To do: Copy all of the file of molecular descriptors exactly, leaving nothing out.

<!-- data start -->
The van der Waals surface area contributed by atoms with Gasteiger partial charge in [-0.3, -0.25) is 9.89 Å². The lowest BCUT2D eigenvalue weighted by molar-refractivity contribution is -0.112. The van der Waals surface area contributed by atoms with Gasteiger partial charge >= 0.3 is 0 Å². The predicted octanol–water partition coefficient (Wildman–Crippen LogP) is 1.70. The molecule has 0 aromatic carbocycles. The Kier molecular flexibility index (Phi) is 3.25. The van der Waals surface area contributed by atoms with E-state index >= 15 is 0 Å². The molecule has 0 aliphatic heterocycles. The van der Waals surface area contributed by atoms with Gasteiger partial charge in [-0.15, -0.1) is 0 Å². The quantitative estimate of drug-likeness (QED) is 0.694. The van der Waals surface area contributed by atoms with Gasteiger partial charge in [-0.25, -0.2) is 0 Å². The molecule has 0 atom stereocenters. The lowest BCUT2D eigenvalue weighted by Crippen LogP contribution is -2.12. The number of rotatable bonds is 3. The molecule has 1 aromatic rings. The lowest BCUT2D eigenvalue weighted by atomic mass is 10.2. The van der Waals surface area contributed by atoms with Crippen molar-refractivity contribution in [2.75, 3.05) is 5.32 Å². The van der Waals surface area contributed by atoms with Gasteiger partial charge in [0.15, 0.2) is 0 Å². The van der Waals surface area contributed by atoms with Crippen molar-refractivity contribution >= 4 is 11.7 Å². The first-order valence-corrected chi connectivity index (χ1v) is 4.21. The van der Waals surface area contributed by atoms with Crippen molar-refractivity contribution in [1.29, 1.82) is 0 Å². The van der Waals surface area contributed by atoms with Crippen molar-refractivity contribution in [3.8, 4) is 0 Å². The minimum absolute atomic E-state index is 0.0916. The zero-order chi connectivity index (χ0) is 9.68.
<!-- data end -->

The van der Waals surface area contributed by atoms with Gasteiger partial charge in [-0.3, -0.25) is 9.89 Å². The lowest BCUT2D eigenvalue weighted by molar-refractivity contribution is -0.112. The van der Waals surface area contributed by atoms with Gasteiger partial charge >= 0.3 is 0 Å². The predicted octanol–water partition coefficient (Wildman–Crippen LogP) is 1.70. The molecule has 0 aromatic carbocycles. The Kier molecular flexibility index (Phi) is 3.25. The van der Waals surface area contributed by atoms with E-state index >= 15 is 0 Å². The molecule has 0 aliphatic heterocycles. The van der Waals surface area contributed by atoms with Gasteiger partial charge in [-0.15, -0.1) is 0 Å². The quantitative estimate of drug-likeness (QED) is 0.694. The van der Waals surface area contributed by atoms with Gasteiger partial charge in [-0.25, -0.2) is 0 Å². The molecule has 0 atom stereocenters. The lowest BCUT2D eigenvalue weighted by Crippen LogP contribution is -2.12. The number of rotatable bonds is 3. The molecule has 1 aromatic rings. The lowest BCUT2D eigenvalue weighted by atomic mass is 10.2. The van der Waals surface area contributed by atoms with Crippen molar-refractivity contribution in [2.75, 3.05) is 5.32 Å². The van der Waals surface area contributed by atoms with Gasteiger partial charge in [0.15, 0.2) is 0 Å². The van der Waals surface area contributed by atoms with Crippen molar-refractivity contribution >= 4 is 11.7 Å². The first-order valence-corrected chi connectivity index (χ1v) is 4.21. The van der Waals surface area contributed by atoms with Crippen molar-refractivity contribution in [1.29, 1.82) is 0 Å². The van der Waals surface area contributed by atoms with Crippen molar-refractivity contribution in [3.8, 4) is 0 Å². The minimum absolute atomic E-state index is 0.0916. The zero-order chi connectivity index (χ0) is 9.68.